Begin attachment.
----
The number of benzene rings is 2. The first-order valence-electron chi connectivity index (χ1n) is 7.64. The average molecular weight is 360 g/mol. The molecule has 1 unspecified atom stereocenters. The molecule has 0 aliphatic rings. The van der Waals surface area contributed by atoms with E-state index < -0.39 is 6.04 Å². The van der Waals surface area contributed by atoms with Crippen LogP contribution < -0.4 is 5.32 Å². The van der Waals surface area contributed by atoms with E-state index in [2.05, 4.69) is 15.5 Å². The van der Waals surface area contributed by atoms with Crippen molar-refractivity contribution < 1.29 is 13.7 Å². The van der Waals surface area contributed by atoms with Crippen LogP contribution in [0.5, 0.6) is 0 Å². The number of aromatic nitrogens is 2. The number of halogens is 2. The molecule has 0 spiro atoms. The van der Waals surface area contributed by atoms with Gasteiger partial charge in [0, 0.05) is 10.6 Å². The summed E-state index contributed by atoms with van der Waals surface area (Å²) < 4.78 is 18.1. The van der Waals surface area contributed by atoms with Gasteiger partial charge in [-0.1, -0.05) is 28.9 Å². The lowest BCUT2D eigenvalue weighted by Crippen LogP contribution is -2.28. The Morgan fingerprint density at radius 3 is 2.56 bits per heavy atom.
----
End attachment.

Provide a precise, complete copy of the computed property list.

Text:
The number of benzene rings is 2. The first-order valence-electron chi connectivity index (χ1n) is 7.64. The average molecular weight is 360 g/mol. The molecule has 1 unspecified atom stereocenters. The molecule has 0 aliphatic rings. The van der Waals surface area contributed by atoms with E-state index < -0.39 is 6.04 Å². The van der Waals surface area contributed by atoms with Crippen LogP contribution < -0.4 is 5.32 Å². The van der Waals surface area contributed by atoms with E-state index in [2.05, 4.69) is 15.5 Å². The van der Waals surface area contributed by atoms with Crippen molar-refractivity contribution < 1.29 is 13.7 Å². The van der Waals surface area contributed by atoms with Crippen LogP contribution in [0.5, 0.6) is 0 Å². The number of aromatic nitrogens is 2. The number of halogens is 2. The molecule has 0 spiro atoms. The van der Waals surface area contributed by atoms with Gasteiger partial charge in [0, 0.05) is 10.6 Å². The summed E-state index contributed by atoms with van der Waals surface area (Å²) < 4.78 is 18.1. The van der Waals surface area contributed by atoms with Gasteiger partial charge in [-0.1, -0.05) is 28.9 Å². The lowest BCUT2D eigenvalue weighted by Crippen LogP contribution is -2.28. The Morgan fingerprint density at radius 3 is 2.56 bits per heavy atom.